Tuesday, September 8, 2009

Road Trip - Day Two - Palo Duro - Tucumcari - Santa Fe

Canyon with Crows - Georgia O'Keeffe - 1917
Palo Duro Canyon State Park, Texas
from the Georgia O'Keeffe Museum, Santa Fe

I've long been a fan of Georgia O'Keeffe's powerful abstract images of flowers, rocks, shells, animal bones and landscapes. Her contoured forms and subtle tonal transitions have left me mesmerized time and again. I've also long known that before she lived and painted in the same New Mexico high desert I once called home - she was first inspired by the supremely stunning landscape of Palo Duro Canyon in the Texas Panhandle.

Palo Duro Canyon has been on my bucket list for a couple of decades and was the first order of business for the road trip.

At mile 281, I arrived very early on Day 2 and waited for the sun to rise and the gates to open. I was not entirely prepared for how absolutely beautiful the landscape would be.

Or for how fantastically empty the park would be. I am quickly learning that the few weeks between "Back to School" and Labor Day Weekend are an incredible window of opportunity to enjoy some of America's most amazing places in absolute solitude. I explored for hours without passing a car or seeing another human.

Cactus Longhorn Beetle
Identification courtesy of Doug Taron - Gossamer Tapestry

This Cactus Longhorn Beetle was navigating the sandy desert floor along the Prairie Dog Town fork of the Red River - likely looking for a prickly pear cactus patch to play host for breakfast or for egg laying.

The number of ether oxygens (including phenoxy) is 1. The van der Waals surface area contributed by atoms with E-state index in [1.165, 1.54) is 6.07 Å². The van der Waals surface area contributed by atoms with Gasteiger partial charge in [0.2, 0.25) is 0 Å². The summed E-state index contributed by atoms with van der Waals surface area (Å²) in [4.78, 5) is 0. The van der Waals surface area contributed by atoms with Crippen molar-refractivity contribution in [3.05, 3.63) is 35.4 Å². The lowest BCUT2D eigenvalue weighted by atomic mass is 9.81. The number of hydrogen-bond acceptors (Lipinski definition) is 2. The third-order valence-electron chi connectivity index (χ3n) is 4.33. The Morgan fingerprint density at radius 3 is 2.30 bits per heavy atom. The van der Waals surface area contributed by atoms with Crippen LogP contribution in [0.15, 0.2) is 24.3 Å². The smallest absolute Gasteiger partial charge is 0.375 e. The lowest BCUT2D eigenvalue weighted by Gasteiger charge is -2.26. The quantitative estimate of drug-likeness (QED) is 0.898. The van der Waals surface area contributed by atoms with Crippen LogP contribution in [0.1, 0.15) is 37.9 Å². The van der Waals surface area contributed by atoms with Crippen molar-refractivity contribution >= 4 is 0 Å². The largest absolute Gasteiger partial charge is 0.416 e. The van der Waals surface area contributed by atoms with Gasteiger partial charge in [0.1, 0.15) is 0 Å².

Many thanks to everyone's favorite bug scientist - the brilliant Doug Taron at Gossamer Tapestry Blog for the positive beetle ID. I started at dung beetle and settled on giant tiger before Doug saved the day. His blog is a must-read and his love for beetles, bugs and butterflies is infectious.

This large ant with a velvet looking abdomen is surprisingly called: Velvet Ant. In actuality it is a large wasp - the females, pictured above, being wingless. Velvet Ants are often called Cow Killer for the painful power of their sting - rating a 3 out of possible 4 on the Schmidt Sting Pain Index. The aposematic coloring was enough to force my distance until Doug the bug man could weigh in again. There's also a great post on the velvet ant here at the Firefly Forest.
Roadrunner in mesquite tree

Prickly Pear Cactus with Fruit

The natural vegetation of the canyon includes sage, yucca, juniper, prickly pear cactus, mesquite, and cottonwood.

120 miles long, 20 miles wide, and 1200 feet deep, Palo Duro Canyon is the second largest canyon in the USA after the Grand Canyon. The erosion resistant sandstone, claystone, mudstone and caprock limestone, layering in resplendent shades of red, orange, yellow, white and purple, represents four major geological time periods over 240 million years.

"Because of the availability of wood, water, game, edible wild plants, raw materials for weapons and tools, and shelter from harsh winter winds, Palo Duro Canyon was a favorite camp site for both prehistoric peoples and later Indian tribes. The first known inhabitants, who date from the period between 10,000 and 5,000 B.C. were big-game hunters of now-extinct giant bison and mammoths. Archeologists have found projectile points, stone tools, mortar holes, paintings, carvings, and other artifacts of these and later prehistoric people at numerous sites throughout the canyon. "

The first European explorers to discover the canyon were members of the Coronado expedition , who visited the canyon in 1541. Buffalo-hunting Apache Indians lived in Palo Duro at the time, but were later displaced by Comanche and Kiowa tribes, who had the advantage of owning horses brought over by the Spanish.

The canyon matches its breathtaking beauty with a heartbreaking legacy. In 1874 the US military captured and killed over a thousand Comanche and Kiowa horses forcing the devastated and demoralized tribes to concede their land and face removal to Oklahoma.